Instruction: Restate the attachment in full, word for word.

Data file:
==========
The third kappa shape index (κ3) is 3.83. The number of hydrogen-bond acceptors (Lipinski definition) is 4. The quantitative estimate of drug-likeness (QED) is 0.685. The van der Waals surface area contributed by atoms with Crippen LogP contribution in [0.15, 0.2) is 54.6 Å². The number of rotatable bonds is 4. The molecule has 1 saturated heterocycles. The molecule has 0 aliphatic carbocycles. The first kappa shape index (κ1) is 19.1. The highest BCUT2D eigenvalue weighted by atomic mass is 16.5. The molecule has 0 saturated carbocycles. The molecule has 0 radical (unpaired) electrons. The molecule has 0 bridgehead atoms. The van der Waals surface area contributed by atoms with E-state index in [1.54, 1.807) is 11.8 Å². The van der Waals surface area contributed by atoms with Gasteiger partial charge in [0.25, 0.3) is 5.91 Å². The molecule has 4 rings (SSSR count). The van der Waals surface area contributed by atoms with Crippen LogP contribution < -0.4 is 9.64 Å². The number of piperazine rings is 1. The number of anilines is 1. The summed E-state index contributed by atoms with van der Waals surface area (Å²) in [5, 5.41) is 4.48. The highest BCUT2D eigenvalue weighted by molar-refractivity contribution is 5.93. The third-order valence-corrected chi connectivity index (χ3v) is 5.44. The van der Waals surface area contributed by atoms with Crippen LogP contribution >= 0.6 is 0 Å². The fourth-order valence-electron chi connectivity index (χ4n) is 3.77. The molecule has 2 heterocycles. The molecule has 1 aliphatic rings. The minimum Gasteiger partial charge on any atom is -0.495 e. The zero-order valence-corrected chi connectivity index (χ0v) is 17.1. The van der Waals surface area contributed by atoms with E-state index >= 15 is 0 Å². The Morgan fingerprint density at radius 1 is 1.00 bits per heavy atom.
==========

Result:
The third kappa shape index (κ3) is 3.83. The number of hydrogen-bond acceptors (Lipinski definition) is 4. The quantitative estimate of drug-likeness (QED) is 0.685. The van der Waals surface area contributed by atoms with Crippen LogP contribution in [0.15, 0.2) is 54.6 Å². The number of rotatable bonds is 4. The molecule has 1 saturated heterocycles. The molecule has 0 aliphatic carbocycles. The first kappa shape index (κ1) is 19.1. The highest BCUT2D eigenvalue weighted by atomic mass is 16.5. The molecule has 0 saturated carbocycles. The molecule has 0 radical (unpaired) electrons. The molecule has 0 bridgehead atoms. The van der Waals surface area contributed by atoms with E-state index in [1.54, 1.807) is 11.8 Å². The van der Waals surface area contributed by atoms with Gasteiger partial charge in [0.25, 0.3) is 5.91 Å². The molecule has 4 rings (SSSR count). The van der Waals surface area contributed by atoms with Crippen LogP contribution < -0.4 is 9.64 Å². The number of piperazine rings is 1. The number of anilines is 1. The summed E-state index contributed by atoms with van der Waals surface area (Å²) in [5, 5.41) is 4.48. The highest BCUT2D eigenvalue weighted by molar-refractivity contribution is 5.93. The third-order valence-corrected chi connectivity index (χ3v) is 5.44. The van der Waals surface area contributed by atoms with Crippen LogP contribution >= 0.6 is 0 Å². The fourth-order valence-electron chi connectivity index (χ4n) is 3.77. The molecule has 2 heterocycles. The molecule has 1 aliphatic rings. The minimum Gasteiger partial charge on any atom is -0.495 e. The zero-order valence-corrected chi connectivity index (χ0v) is 17.1. The van der Waals surface area contributed by atoms with E-state index >= 15 is 0 Å². The Morgan fingerprint density at radius 1 is 1.00 bits per heavy atom.